Newburgh Train Station Group, http://newburghtrainstation.org.uk/
NTSG_Fife_Plan_Consultation_2014_Supporting_Material.pdf containing in sequence four files:
Train_Station_Appendix_2011.pdf (Sustainable Newburgh)
Page28_TayPlan_Nov2011.pdf (Tay Plan)
Household_Surveys_Interim_Results_June2014.pdf (Newburgh Train Station Group)
The Scottish Parliament
Meeting of the Parliament 25 September 2014
Rail Journey Times
Roderick Campbell (North East Fife) (SNP)
The cabinet secretary might be aware of support for a rail halt at Newburgh on the existing Perth to Edinburgh line and that we await the results of a delayed feasibility study. Can she confirm that the Government retains an interest in this on-going matter and will consider a STAG—Scottish transport appraisal guidance—appraisal if the feasibility study is positive?
The Deputy First Minister and Cabinet Secretary for Infrastructure, Investment and Cities, Nicola Sturgeon:
The Scottish Government is of course willing to consider rail-based interventions that receive a positive appraisal under the Scottish transport appraisal guidance, subject to affordability and the potential impact on passengers using the wider rail network. For example, that involves the challenge of balancing reduced journey times against additional stops. I am aware that the south-east of Scotland transport partnership and the Tayside and central Scotland transport partnership are undertaking a joint business case study in conjunction with Fife Council and Perth and Kinross Council regarding proposed rail stations at Newburgh and Bridge of Earn. If those bodies decide that new stations in those locations fit with their transport strategies, they will of course consider undertaking a STAG appraisal, which will explore all possible transport solutions and not just rail.
The Leader of Fife Council, Councillor David Ross, met with the campaign at the meeting of the Newburgh Train Station Group on Monday, 1st September in the Tayside Institute and Community Centre, Newburgh.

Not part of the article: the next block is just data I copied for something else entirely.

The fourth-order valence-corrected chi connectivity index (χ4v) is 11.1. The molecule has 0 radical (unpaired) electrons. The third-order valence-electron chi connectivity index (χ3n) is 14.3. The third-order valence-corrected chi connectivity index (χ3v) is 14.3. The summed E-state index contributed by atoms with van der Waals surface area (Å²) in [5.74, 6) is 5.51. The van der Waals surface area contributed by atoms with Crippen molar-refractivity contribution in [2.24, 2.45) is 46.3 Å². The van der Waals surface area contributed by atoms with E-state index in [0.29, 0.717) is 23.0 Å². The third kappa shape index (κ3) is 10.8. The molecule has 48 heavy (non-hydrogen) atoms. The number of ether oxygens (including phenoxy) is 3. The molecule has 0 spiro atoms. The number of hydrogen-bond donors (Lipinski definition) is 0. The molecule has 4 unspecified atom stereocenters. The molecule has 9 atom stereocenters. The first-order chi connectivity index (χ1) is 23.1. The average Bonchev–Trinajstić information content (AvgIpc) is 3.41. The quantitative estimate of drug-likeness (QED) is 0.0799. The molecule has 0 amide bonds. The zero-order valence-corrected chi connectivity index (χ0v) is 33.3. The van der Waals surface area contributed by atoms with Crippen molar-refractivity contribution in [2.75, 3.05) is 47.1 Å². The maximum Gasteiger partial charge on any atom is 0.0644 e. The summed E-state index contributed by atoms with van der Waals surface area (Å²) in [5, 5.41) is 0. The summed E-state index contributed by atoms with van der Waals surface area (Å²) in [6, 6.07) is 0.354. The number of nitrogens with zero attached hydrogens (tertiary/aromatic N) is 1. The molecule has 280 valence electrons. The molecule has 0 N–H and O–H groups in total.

Councillor Ross gave a short address to the assembled group which was followed by a useful question and answer session and discussion.
He was able to relate that the MVA/SYSTRA report was likely to lead to a full transport appraisal along STAG lines and was due for publication at the end of the month.
The Newburgh Train Station Group would be able to read the report and then meet again with Councillor Ross to comment on it and its implications, as well as discussing the next steps to be taken.
He was able to briefly mention the campaign to the Minister of Transport at the Scottish Government in a meeting during August and said that the issue of the station for Newburgh was certainly in the minister’s eye line.
Councillor Ross assured the Newburgh Train Station Group that a station at Newburgh made sense and Fife Council would work together with the campaign to try to achieve this.
Issues of funding, both with respect to the STAG study and, if successful, the station installation, were noted by all present at the meeting to be a challenge but not insurmountable.
The outcome therefore of this meeting, which arose from the campaign action in July, was the initiation of a far more positive and proactive working relationship between the campaign and the council and a determination to develop this.
Newburgh Train Station Campaign now feels it has better support in terms of political backing from Fife Council, an important element in the attempt to get Newburgh once more linked into the railway system and a far better transport connection for the town’s future development for all its residents, present and future.
The Newburgh Train Station Campaign Group on behalf of the campaign to re-open a station at Newburgh has launched a press release recently and written email letters to Fife Councillors, as well as asking its large contact list of supporters to email the same councillors.